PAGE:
An image from the Qalandia checkpoint, which controls Palestinian access to East Jerusalem and Israel.
Photo: Ahed Izhiman for UNDP/PAPP
Harmonizing Palestinian legislation with international law
One of the challenges facing the Palestinian justice sector is the relationship between international law and the State of Palestine. Johan Schaar, head of Sweden's development cooperation with Palestine, co-writes an article detailing both challenges and possible solutions.
The article is published in the February edition of This Week in Palestine under the title: Harmonizing Palestinian Legislation with International Law.
Sweden's support to the Palestinian justice sector has been ongoing for more than a decade and has evolved through the years from a focus on police training to cover the entire justice sector.
Sawasya (equal) is the name of a current and comprehensive program in the justice sector in Palestine, implemented jointly by UNDP and UN Women and funded by Sweden, the Netherlands and the EU. The overall purpose of the programme is to develop and maintain the conditions for a viable Palestinian state governed by the rule of law and to provide equal access to the law.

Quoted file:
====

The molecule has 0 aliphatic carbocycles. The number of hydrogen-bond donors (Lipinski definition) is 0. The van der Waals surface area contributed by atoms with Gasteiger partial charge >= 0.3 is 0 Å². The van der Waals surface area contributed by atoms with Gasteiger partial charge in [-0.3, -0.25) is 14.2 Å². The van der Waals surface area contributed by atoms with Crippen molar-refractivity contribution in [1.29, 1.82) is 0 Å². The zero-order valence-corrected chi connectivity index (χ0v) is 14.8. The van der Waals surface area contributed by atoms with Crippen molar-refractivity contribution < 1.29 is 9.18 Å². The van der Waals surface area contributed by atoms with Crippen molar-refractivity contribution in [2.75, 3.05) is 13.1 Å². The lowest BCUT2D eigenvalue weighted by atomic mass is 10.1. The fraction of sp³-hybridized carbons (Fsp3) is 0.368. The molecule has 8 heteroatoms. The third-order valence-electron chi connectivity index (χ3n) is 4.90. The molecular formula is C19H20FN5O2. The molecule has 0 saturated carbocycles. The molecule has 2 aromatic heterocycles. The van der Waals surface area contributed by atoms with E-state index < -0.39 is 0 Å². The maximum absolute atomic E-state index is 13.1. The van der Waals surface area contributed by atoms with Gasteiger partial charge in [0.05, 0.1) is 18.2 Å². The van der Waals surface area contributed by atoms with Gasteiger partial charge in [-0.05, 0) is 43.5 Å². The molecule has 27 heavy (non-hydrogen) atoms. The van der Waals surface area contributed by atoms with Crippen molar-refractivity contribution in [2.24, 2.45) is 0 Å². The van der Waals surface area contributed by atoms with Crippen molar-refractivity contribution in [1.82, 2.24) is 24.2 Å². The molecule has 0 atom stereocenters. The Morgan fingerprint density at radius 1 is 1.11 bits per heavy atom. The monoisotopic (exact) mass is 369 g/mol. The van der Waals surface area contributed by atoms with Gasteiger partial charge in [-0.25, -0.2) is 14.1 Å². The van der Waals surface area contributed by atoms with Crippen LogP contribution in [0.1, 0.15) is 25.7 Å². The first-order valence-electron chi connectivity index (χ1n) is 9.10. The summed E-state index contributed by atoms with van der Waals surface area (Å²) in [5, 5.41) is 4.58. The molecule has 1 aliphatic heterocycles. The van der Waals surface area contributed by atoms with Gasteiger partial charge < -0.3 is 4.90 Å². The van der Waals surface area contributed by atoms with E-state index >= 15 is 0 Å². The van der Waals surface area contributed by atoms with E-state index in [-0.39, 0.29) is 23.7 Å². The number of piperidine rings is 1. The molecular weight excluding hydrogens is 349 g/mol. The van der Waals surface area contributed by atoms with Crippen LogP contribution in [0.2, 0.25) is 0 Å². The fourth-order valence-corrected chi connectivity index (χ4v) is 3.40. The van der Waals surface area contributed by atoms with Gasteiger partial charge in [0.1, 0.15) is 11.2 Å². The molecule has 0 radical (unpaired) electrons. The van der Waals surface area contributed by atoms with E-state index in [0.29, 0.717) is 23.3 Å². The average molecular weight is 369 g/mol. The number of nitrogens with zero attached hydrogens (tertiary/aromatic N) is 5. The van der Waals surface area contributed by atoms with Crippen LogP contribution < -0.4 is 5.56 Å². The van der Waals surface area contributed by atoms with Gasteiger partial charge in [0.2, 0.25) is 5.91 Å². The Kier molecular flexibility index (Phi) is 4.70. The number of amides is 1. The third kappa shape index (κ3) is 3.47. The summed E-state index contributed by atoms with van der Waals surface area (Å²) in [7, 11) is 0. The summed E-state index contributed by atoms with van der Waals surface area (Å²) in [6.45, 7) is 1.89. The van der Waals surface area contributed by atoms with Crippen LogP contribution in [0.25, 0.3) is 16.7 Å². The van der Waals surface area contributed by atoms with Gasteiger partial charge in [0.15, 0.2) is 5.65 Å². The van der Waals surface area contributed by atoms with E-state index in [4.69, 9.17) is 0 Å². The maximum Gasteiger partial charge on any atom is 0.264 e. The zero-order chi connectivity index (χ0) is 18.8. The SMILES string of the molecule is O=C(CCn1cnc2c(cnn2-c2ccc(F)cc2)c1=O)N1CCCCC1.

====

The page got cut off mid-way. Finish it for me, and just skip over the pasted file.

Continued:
The external conditions for a favourable development of the justice sector is incomplete to say the least, due to a democratic deficit, the geographical division of the country and because of the Israeli occupation.
However, there are bright spots in the dark, such as the fact that Palestine now has 19 prosecutors specializing in gender-related crime and that the police has developed and adopted their first gender-equality strategy and associated implementation plan.
The February edition of This Week in Palestine is a special issue sponsored by Sawasya, and includes articles written by various Palestinian authors working within the justice and security sectors. The articles highlight some of the thorny challenges of the State of Palestine in the months and years ahead.